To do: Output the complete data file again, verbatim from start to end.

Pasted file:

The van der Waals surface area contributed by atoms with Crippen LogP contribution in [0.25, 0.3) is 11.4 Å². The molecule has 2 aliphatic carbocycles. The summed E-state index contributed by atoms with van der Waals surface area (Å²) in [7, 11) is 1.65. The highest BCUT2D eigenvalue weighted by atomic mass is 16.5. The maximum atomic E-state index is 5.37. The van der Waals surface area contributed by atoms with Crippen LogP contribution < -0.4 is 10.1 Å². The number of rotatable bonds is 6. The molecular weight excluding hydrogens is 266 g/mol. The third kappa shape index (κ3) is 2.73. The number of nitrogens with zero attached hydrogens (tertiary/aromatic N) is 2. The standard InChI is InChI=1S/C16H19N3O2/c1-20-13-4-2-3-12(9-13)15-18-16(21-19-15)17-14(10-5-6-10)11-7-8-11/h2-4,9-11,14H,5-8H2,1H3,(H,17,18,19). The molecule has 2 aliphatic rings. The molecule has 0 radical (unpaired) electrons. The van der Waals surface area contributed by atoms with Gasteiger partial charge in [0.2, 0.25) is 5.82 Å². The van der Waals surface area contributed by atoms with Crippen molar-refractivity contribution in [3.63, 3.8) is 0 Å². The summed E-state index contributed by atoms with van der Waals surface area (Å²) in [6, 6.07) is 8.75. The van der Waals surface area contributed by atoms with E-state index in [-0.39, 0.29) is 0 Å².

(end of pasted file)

The van der Waals surface area contributed by atoms with Crippen LogP contribution in [0.25, 0.3) is 11.4 Å². The molecule has 2 aliphatic carbocycles. The summed E-state index contributed by atoms with van der Waals surface area (Å²) in [7, 11) is 1.65. The highest BCUT2D eigenvalue weighted by atomic mass is 16.5. The maximum atomic E-state index is 5.37. The van der Waals surface area contributed by atoms with Crippen LogP contribution < -0.4 is 10.1 Å². The number of rotatable bonds is 6. The molecular weight excluding hydrogens is 266 g/mol. The third kappa shape index (κ3) is 2.73. The number of nitrogens with zero attached hydrogens (tertiary/aromatic N) is 2. The standard InChI is InChI=1S/C16H19N3O2/c1-20-13-4-2-3-12(9-13)15-18-16(21-19-15)17-14(10-5-6-10)11-7-8-11/h2-4,9-11,14H,5-8H2,1H3,(H,17,18,19). The molecule has 2 aliphatic rings. The molecule has 0 radical (unpaired) electrons. The van der Waals surface area contributed by atoms with Gasteiger partial charge in [0.2, 0.25) is 5.82 Å². The van der Waals surface area contributed by atoms with Crippen molar-refractivity contribution in [3.63, 3.8) is 0 Å². The summed E-state index contributed by atoms with van der Waals surface area (Å²) in [6, 6.07) is 8.75. The van der Waals surface area contributed by atoms with E-state index in [-0.39, 0.29) is 0 Å².